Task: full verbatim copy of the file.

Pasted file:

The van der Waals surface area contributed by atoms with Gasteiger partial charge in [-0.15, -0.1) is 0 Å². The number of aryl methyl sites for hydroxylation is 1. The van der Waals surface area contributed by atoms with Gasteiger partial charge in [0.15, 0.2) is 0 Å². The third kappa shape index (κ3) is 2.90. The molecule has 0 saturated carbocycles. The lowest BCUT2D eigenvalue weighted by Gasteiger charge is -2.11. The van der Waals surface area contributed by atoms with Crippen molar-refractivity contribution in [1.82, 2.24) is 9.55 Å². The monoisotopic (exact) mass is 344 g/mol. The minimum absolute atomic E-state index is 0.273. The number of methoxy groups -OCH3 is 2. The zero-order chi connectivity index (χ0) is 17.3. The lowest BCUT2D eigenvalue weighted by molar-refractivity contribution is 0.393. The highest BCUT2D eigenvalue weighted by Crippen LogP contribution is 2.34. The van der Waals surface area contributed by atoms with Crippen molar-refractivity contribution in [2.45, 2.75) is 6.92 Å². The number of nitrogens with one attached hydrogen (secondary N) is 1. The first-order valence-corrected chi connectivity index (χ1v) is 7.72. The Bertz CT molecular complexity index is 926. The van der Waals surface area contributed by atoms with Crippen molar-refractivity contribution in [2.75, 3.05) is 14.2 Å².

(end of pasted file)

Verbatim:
The van der Waals surface area contributed by atoms with Gasteiger partial charge in [-0.15, -0.1) is 0 Å². The number of aryl methyl sites for hydroxylation is 1. The van der Waals surface area contributed by atoms with Gasteiger partial charge in [0.15, 0.2) is 0 Å². The third kappa shape index (κ3) is 2.90. The molecule has 0 saturated carbocycles. The lowest BCUT2D eigenvalue weighted by Gasteiger charge is -2.11. The van der Waals surface area contributed by atoms with Crippen molar-refractivity contribution in [1.82, 2.24) is 9.55 Å². The monoisotopic (exact) mass is 344 g/mol. The minimum absolute atomic E-state index is 0.273. The number of methoxy groups -OCH3 is 2. The zero-order chi connectivity index (χ0) is 17.3. The lowest BCUT2D eigenvalue weighted by molar-refractivity contribution is 0.393. The highest BCUT2D eigenvalue weighted by Crippen LogP contribution is 2.34. The van der Waals surface area contributed by atoms with Crippen molar-refractivity contribution in [2.45, 2.75) is 6.92 Å². The number of nitrogens with one attached hydrogen (secondary N) is 1. The first-order valence-corrected chi connectivity index (χ1v) is 7.72. The Bertz CT molecular complexity index is 926. The van der Waals surface area contributed by atoms with Crippen molar-refractivity contribution in [2.75, 3.05) is 14.2 Å².